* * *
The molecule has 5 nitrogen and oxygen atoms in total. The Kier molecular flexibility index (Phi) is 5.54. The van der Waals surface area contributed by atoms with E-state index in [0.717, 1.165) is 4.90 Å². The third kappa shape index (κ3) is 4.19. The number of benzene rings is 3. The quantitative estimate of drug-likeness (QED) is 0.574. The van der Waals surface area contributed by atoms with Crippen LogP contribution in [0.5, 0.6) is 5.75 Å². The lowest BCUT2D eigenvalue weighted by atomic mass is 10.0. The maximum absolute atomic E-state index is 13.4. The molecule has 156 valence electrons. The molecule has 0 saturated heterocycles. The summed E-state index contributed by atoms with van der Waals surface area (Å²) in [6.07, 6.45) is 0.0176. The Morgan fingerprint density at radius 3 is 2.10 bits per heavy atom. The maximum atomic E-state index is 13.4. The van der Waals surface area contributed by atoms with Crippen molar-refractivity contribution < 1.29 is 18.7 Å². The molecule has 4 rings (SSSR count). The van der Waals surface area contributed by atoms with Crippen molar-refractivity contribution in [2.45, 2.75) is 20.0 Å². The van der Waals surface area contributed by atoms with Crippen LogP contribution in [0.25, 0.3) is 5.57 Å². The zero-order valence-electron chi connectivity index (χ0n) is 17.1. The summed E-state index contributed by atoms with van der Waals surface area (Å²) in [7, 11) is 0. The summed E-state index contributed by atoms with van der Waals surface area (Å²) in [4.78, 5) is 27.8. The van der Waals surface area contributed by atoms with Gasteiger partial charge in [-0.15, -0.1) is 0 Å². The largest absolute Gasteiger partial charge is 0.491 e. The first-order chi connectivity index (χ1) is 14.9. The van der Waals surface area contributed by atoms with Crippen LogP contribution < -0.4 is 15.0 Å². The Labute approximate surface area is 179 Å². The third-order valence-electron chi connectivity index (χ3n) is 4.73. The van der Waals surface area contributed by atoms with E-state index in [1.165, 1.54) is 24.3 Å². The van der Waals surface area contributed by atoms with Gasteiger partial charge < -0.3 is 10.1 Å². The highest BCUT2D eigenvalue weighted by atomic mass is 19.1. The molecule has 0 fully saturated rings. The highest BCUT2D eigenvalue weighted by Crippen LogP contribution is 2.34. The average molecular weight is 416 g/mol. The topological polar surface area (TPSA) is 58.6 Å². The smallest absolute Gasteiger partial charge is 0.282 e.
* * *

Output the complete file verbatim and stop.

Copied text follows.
The molecule has 5 nitrogen and oxygen atoms in total. The Kier molecular flexibility index (Phi) is 5.54. The van der Waals surface area contributed by atoms with E-state index in [0.717, 1.165) is 4.90 Å². The third kappa shape index (κ3) is 4.19. The number of benzene rings is 3. The quantitative estimate of drug-likeness (QED) is 0.574. The van der Waals surface area contributed by atoms with Crippen LogP contribution in [0.5, 0.6) is 5.75 Å². The lowest BCUT2D eigenvalue weighted by atomic mass is 10.0. The maximum absolute atomic E-state index is 13.4. The molecule has 156 valence electrons. The molecule has 0 saturated heterocycles. The summed E-state index contributed by atoms with van der Waals surface area (Å²) in [6.07, 6.45) is 0.0176. The Morgan fingerprint density at radius 3 is 2.10 bits per heavy atom. The maximum atomic E-state index is 13.4. The van der Waals surface area contributed by atoms with Crippen molar-refractivity contribution < 1.29 is 18.7 Å². The molecule has 4 rings (SSSR count). The van der Waals surface area contributed by atoms with Crippen molar-refractivity contribution in [2.45, 2.75) is 20.0 Å². The van der Waals surface area contributed by atoms with Crippen LogP contribution in [0.25, 0.3) is 5.57 Å². The zero-order valence-electron chi connectivity index (χ0n) is 17.1. The summed E-state index contributed by atoms with van der Waals surface area (Å²) in [7, 11) is 0. The summed E-state index contributed by atoms with van der Waals surface area (Å²) in [4.78, 5) is 27.8. The van der Waals surface area contributed by atoms with Gasteiger partial charge in [-0.15, -0.1) is 0 Å². The largest absolute Gasteiger partial charge is 0.491 e. The first-order chi connectivity index (χ1) is 14.9. The van der Waals surface area contributed by atoms with Crippen LogP contribution < -0.4 is 15.0 Å². The Labute approximate surface area is 179 Å². The third-order valence-electron chi connectivity index (χ3n) is 4.73. The van der Waals surface area contributed by atoms with E-state index in [1.165, 1.54) is 24.3 Å². The van der Waals surface area contributed by atoms with Gasteiger partial charge < -0.3 is 10.1 Å². The highest BCUT2D eigenvalue weighted by atomic mass is 19.1. The molecule has 0 fully saturated rings. The highest BCUT2D eigenvalue weighted by Crippen LogP contribution is 2.34. The average molecular weight is 416 g/mol. The topological polar surface area (TPSA) is 58.6 Å². The smallest absolute Gasteiger partial charge is 0.282 e.